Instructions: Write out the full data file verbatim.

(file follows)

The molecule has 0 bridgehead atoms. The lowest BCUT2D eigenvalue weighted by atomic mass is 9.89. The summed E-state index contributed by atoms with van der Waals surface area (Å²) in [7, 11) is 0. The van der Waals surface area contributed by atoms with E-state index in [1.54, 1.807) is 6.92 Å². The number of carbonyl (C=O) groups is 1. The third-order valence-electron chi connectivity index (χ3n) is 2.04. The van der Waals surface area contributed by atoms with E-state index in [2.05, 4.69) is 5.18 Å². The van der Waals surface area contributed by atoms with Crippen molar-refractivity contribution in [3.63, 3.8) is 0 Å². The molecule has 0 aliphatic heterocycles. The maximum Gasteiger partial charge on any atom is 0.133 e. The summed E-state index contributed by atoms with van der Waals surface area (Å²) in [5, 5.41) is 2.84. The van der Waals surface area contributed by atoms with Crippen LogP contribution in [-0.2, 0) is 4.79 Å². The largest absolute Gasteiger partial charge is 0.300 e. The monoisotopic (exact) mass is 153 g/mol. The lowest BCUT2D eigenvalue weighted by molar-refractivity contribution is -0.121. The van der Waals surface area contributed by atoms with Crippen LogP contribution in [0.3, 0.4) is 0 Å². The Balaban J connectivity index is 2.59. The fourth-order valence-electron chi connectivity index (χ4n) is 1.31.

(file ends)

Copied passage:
The molecule has 0 bridgehead atoms. The lowest BCUT2D eigenvalue weighted by atomic mass is 9.89. The summed E-state index contributed by atoms with van der Waals surface area (Å²) in [7, 11) is 0. The van der Waals surface area contributed by atoms with E-state index in [1.54, 1.807) is 6.92 Å². The number of carbonyl (C=O) groups is 1. The third-order valence-electron chi connectivity index (χ3n) is 2.04. The van der Waals surface area contributed by atoms with E-state index in [2.05, 4.69) is 5.18 Å². The van der Waals surface area contributed by atoms with Crippen molar-refractivity contribution in [3.63, 3.8) is 0 Å². The molecule has 0 aliphatic heterocycles. The maximum Gasteiger partial charge on any atom is 0.133 e. The summed E-state index contributed by atoms with van der Waals surface area (Å²) in [5, 5.41) is 2.84. The van der Waals surface area contributed by atoms with Crippen LogP contribution in [-0.2, 0) is 4.79 Å². The largest absolute Gasteiger partial charge is 0.300 e. The monoisotopic (exact) mass is 153 g/mol. The lowest BCUT2D eigenvalue weighted by molar-refractivity contribution is -0.121. The van der Waals surface area contributed by atoms with Crippen LogP contribution in [0.3, 0.4) is 0 Å². The Balaban J connectivity index is 2.59. The fourth-order valence-electron chi connectivity index (χ4n) is 1.31.